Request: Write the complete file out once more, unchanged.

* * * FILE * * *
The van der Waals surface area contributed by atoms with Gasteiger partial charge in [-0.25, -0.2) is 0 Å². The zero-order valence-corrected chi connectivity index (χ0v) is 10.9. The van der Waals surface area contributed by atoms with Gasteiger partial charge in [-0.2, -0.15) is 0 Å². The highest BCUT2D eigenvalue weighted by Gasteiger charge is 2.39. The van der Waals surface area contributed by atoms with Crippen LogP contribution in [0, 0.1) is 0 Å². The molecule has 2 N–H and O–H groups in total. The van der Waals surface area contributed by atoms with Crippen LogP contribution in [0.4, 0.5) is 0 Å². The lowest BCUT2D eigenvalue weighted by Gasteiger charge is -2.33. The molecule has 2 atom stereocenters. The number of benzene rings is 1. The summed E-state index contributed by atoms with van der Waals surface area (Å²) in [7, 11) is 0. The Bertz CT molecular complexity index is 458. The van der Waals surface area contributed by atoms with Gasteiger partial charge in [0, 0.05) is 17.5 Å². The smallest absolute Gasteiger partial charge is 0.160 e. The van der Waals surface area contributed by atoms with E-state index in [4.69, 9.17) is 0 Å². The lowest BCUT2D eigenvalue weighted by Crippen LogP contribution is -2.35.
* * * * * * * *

The van der Waals surface area contributed by atoms with Gasteiger partial charge in [-0.25, -0.2) is 0 Å². The zero-order valence-corrected chi connectivity index (χ0v) is 10.9. The van der Waals surface area contributed by atoms with Gasteiger partial charge in [-0.2, -0.15) is 0 Å². The highest BCUT2D eigenvalue weighted by Gasteiger charge is 2.39. The van der Waals surface area contributed by atoms with Crippen LogP contribution in [0, 0.1) is 0 Å². The molecule has 2 N–H and O–H groups in total. The van der Waals surface area contributed by atoms with Crippen LogP contribution in [0.4, 0.5) is 0 Å². The lowest BCUT2D eigenvalue weighted by Gasteiger charge is -2.33. The molecule has 2 atom stereocenters. The number of benzene rings is 1. The summed E-state index contributed by atoms with van der Waals surface area (Å²) in [7, 11) is 0. The Bertz CT molecular complexity index is 458. The van der Waals surface area contributed by atoms with Gasteiger partial charge in [0, 0.05) is 17.5 Å². The smallest absolute Gasteiger partial charge is 0.160 e. The van der Waals surface area contributed by atoms with E-state index in [4.69, 9.17) is 0 Å². The lowest BCUT2D eigenvalue weighted by Crippen LogP contribution is -2.35.